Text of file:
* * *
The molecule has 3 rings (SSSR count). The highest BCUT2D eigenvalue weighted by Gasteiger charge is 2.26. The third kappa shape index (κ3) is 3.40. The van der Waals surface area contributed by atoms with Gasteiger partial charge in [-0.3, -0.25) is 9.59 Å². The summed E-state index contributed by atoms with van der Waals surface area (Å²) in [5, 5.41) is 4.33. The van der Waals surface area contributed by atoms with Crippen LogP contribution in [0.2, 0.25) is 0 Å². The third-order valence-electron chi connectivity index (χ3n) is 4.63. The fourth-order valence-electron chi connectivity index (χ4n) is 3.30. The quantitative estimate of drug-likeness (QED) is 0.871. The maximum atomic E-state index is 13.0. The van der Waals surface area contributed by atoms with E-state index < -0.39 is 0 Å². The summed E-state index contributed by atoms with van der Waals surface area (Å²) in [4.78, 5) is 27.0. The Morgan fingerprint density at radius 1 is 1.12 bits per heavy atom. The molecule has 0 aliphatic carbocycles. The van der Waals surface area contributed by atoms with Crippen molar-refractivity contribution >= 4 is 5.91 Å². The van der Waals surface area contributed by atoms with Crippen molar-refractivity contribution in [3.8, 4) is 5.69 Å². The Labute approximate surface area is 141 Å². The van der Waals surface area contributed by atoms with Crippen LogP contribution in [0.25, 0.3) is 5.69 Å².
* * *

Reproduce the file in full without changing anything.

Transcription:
The molecule has 3 rings (SSSR count). The highest BCUT2D eigenvalue weighted by Gasteiger charge is 2.26. The third kappa shape index (κ3) is 3.40. The van der Waals surface area contributed by atoms with Gasteiger partial charge in [-0.3, -0.25) is 9.59 Å². The summed E-state index contributed by atoms with van der Waals surface area (Å²) in [5, 5.41) is 4.33. The van der Waals surface area contributed by atoms with Crippen LogP contribution in [0.2, 0.25) is 0 Å². The third-order valence-electron chi connectivity index (χ3n) is 4.63. The fourth-order valence-electron chi connectivity index (χ4n) is 3.30. The quantitative estimate of drug-likeness (QED) is 0.871. The maximum atomic E-state index is 13.0. The van der Waals surface area contributed by atoms with E-state index < -0.39 is 0 Å². The summed E-state index contributed by atoms with van der Waals surface area (Å²) in [4.78, 5) is 27.0. The Morgan fingerprint density at radius 1 is 1.12 bits per heavy atom. The molecule has 0 aliphatic carbocycles. The van der Waals surface area contributed by atoms with Crippen molar-refractivity contribution >= 4 is 5.91 Å². The van der Waals surface area contributed by atoms with Crippen molar-refractivity contribution in [3.8, 4) is 5.69 Å². The Labute approximate surface area is 141 Å². The van der Waals surface area contributed by atoms with Crippen LogP contribution in [0.25, 0.3) is 5.69 Å².